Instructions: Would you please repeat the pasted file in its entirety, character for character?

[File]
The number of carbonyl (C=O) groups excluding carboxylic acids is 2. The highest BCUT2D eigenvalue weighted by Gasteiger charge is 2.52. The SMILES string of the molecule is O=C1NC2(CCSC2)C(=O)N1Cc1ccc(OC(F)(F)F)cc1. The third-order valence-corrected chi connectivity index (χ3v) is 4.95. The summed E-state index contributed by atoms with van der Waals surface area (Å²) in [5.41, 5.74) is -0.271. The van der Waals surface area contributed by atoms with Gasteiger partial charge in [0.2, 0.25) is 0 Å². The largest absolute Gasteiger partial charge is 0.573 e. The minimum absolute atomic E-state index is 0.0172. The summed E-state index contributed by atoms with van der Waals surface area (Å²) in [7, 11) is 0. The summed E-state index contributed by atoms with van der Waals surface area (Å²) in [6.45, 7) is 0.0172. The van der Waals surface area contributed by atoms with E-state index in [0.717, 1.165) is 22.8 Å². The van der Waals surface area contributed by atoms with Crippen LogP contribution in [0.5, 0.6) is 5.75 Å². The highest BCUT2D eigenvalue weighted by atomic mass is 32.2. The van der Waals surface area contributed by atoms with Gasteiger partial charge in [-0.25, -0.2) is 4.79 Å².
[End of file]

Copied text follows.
The number of carbonyl (C=O) groups excluding carboxylic acids is 2. The highest BCUT2D eigenvalue weighted by Gasteiger charge is 2.52. The SMILES string of the molecule is O=C1NC2(CCSC2)C(=O)N1Cc1ccc(OC(F)(F)F)cc1. The third-order valence-corrected chi connectivity index (χ3v) is 4.95. The summed E-state index contributed by atoms with van der Waals surface area (Å²) in [5.41, 5.74) is -0.271. The van der Waals surface area contributed by atoms with Gasteiger partial charge in [0.2, 0.25) is 0 Å². The largest absolute Gasteiger partial charge is 0.573 e. The minimum absolute atomic E-state index is 0.0172. The summed E-state index contributed by atoms with van der Waals surface area (Å²) in [7, 11) is 0. The summed E-state index contributed by atoms with van der Waals surface area (Å²) in [6.45, 7) is 0.0172. The van der Waals surface area contributed by atoms with E-state index in [0.717, 1.165) is 22.8 Å². The van der Waals surface area contributed by atoms with Crippen LogP contribution in [0.5, 0.6) is 5.75 Å². The highest BCUT2D eigenvalue weighted by atomic mass is 32.2. The van der Waals surface area contributed by atoms with Gasteiger partial charge in [-0.25, -0.2) is 4.79 Å².